One of the many drawbacks of wearing contact lenses is the possibility of acquiring corneal hypoxia. Corneal hypoxia happens when the corneas don’t get enough oxygen and largely prevalent among contact lens users because of the way contact lenses create a barrier that reduces the amount of available oxygen. Wearing contact lens, especially during sleep, can cause corneal hypoxia. If mild, corneal hypoxia produces epithelial edema as well as temporary blurred vision. If severe, it can cause epithelial cell death.
Wear contact lenses but want to know if you have corneal hypoxia? Here are some of its common signs and symptoms:
- Actively engorged blood vessels
This is the most common sign and symptom of corneal hypoxia. When anything interferes with your eyes’ oxygen supply, the body responds by growing larger blood vessels to funnel more oxygen and nutrients to your eyes. This can also be attributed to redness and mild eye pain moving the eyeballs sideways. This usually happens when the lens is worn for more than 10 hours a day.
When blood vessels are longer than 2mm from the cornea, your eyes need to be treated immediately or else permanent intolerance to contact lens or loss of vision can occur.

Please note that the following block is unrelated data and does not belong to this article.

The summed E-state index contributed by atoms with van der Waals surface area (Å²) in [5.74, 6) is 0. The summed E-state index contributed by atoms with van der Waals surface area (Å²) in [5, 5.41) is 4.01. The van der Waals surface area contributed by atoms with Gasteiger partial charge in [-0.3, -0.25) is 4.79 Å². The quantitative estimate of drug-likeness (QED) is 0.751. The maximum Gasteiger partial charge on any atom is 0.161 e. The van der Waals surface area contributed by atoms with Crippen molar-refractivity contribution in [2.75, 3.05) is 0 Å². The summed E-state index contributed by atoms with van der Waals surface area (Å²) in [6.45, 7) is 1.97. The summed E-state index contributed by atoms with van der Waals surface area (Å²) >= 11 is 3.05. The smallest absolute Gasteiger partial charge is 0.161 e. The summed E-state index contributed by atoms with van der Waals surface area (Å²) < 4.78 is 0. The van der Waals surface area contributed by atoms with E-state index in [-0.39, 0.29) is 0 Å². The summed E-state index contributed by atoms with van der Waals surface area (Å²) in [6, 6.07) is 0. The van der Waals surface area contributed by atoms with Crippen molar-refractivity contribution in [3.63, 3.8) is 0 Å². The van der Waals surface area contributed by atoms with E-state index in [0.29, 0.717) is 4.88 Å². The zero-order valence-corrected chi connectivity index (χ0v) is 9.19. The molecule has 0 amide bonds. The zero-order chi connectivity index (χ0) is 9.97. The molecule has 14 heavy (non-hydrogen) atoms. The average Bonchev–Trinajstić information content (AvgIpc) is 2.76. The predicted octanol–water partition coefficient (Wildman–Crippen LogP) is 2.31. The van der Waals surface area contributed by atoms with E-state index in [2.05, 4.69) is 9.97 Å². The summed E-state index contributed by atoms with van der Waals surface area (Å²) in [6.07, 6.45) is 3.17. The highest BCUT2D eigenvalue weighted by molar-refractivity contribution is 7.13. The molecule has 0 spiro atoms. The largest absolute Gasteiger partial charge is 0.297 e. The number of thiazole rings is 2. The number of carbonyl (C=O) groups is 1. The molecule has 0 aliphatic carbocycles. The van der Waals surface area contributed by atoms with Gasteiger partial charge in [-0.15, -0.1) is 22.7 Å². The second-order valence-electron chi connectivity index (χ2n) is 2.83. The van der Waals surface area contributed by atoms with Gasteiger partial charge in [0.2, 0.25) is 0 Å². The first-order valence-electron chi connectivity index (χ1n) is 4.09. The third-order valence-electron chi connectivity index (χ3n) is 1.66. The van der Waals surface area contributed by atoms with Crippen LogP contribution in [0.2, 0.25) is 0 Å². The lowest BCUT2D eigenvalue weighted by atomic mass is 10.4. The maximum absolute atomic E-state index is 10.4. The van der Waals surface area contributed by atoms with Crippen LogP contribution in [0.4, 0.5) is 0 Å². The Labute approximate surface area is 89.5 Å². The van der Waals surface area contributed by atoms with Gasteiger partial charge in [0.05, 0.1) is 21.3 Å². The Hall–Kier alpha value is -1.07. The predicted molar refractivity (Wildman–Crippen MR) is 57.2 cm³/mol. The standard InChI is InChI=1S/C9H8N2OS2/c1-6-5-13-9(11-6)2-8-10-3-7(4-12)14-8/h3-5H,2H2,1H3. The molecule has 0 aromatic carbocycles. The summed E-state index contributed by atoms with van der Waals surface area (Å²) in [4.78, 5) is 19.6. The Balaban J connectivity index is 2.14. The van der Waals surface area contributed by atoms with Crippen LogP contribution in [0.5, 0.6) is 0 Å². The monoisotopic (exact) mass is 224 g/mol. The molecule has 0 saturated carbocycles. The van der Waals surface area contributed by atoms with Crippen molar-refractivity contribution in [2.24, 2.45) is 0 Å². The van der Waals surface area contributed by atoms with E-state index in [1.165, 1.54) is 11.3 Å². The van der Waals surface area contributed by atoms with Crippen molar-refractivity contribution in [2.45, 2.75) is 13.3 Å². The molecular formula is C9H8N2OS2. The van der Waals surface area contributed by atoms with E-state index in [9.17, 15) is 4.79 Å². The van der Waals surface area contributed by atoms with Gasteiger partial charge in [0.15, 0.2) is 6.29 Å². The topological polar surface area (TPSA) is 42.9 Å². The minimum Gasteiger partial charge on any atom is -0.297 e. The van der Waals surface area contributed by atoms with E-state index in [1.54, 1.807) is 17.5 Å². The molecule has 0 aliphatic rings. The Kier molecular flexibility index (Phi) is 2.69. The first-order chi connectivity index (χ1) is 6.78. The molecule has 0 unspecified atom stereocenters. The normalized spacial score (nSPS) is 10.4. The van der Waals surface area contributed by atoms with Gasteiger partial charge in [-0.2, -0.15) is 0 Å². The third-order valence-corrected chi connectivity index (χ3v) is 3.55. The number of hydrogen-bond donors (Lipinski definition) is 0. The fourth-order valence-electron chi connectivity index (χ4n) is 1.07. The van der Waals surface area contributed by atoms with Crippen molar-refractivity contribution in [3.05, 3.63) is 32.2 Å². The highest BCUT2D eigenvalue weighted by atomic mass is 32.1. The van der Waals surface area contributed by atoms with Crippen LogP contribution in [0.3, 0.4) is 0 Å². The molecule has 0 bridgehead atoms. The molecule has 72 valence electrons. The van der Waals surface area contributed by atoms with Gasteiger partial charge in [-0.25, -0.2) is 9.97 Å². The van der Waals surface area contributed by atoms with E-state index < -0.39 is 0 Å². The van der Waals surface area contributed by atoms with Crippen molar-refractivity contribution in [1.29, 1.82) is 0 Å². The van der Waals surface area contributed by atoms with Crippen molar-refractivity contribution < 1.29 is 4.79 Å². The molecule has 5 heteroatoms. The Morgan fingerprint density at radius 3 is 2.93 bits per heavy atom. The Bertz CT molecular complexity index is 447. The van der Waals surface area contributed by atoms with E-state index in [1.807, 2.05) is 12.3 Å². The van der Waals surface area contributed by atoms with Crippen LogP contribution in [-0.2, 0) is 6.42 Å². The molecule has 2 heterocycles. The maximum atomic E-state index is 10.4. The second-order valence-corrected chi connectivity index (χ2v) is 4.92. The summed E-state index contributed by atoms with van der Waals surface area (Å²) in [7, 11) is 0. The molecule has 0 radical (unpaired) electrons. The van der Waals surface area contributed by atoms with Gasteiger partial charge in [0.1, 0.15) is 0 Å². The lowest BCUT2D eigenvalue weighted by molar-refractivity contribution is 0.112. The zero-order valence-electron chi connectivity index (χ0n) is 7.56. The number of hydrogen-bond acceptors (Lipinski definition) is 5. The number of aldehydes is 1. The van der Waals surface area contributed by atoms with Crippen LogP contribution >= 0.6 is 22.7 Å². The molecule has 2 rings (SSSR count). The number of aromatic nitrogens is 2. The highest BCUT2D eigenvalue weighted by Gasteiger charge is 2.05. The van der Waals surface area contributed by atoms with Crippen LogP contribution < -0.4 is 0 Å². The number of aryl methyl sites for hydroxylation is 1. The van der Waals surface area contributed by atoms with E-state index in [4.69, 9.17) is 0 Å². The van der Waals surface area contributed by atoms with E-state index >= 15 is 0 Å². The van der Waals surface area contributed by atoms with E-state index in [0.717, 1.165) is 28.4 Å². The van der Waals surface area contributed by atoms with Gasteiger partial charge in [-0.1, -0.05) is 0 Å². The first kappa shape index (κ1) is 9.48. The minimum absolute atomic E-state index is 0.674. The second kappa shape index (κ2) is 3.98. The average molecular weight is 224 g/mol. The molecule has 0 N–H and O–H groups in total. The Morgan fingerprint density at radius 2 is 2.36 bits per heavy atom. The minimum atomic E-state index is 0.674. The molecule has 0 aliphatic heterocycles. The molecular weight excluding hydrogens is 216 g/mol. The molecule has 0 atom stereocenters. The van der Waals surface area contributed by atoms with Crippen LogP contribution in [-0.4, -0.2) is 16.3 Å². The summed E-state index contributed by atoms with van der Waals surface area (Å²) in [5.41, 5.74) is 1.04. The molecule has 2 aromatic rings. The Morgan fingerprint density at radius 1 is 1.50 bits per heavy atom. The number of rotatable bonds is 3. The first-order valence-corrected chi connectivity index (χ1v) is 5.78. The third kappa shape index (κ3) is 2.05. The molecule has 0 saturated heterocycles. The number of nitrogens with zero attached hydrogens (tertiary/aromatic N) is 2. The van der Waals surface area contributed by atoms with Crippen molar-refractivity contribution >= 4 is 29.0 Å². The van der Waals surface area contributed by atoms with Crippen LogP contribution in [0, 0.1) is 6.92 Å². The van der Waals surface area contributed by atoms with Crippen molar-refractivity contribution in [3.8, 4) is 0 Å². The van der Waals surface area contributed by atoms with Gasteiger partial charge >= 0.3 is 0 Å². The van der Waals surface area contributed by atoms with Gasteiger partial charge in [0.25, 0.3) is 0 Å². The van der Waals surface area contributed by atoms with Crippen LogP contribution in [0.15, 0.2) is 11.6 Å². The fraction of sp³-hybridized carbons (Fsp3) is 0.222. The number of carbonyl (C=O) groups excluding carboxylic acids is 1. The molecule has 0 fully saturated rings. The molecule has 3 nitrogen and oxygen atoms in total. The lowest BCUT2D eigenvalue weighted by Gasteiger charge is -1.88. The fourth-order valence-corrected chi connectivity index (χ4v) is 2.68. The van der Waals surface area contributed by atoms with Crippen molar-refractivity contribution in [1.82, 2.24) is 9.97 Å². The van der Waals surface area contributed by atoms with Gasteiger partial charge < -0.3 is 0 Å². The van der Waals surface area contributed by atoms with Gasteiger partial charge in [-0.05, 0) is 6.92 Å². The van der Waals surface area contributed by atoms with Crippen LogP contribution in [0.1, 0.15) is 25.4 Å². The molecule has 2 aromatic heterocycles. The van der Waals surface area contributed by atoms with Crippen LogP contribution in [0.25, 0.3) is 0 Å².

Tearing usually occurs when you have dry eyes. Since corneal hypoxia deprives oxygen, and therefore dry your eyes, it can mimic the symptom. If your eyes are tearing up despite you not wearing contact lenses, it could mean an underlying disease as tearing can also be a sign for other eye issues.
- Sensitivity to light
Sensitivity to light or photophobia is when bright lights hurt your eyes. Mild cases can make you squint while outside or even in a well-lit room. In major cases, light sensitivity can cause severe pain when the eyes are exposed to almost any type of light.
- Intolerance to contact lens wear
If not treated, corneal hypoxia can become chronic and cause decreased corneal sensitivity. Decreased corneal sensitivity leads to mild to severe discomfort with contact lens wear, even those the ones that are oxygen-permeable.
- Eye infections
If corneal hypoxia becomes chronic, it can lead to increased cell size, thinning of the epithelium, decreased epithelial shedding, and increased bacterial binding to the surface of the cornea. Basically, the epithelium provides a barrier against bacteria so if it gets thinner, bacterial infections are more likely to occur.
How To Prevent Corneal Hypoxia
The most obvious way to prevent corneal hypoxia is by simply being watchful of how long you wear your lenses. You can also opt to have your phone alert you when to have a “no contact lens” period to let your eyes rest. The type of lens matters too, so pick the pair that not only fits nicely but also provides proper oxygen permeability. Special eye supplements like ialutec® and ialutec® RED are capable of keeping your eyes healthy and functioning optimally. It’s because they are made with 100% pure hyaluronic acid, a compound that lubricates the eyes and offers a lot of long term health benefits.
Credit: Credit: 123rf/Antonio Guillem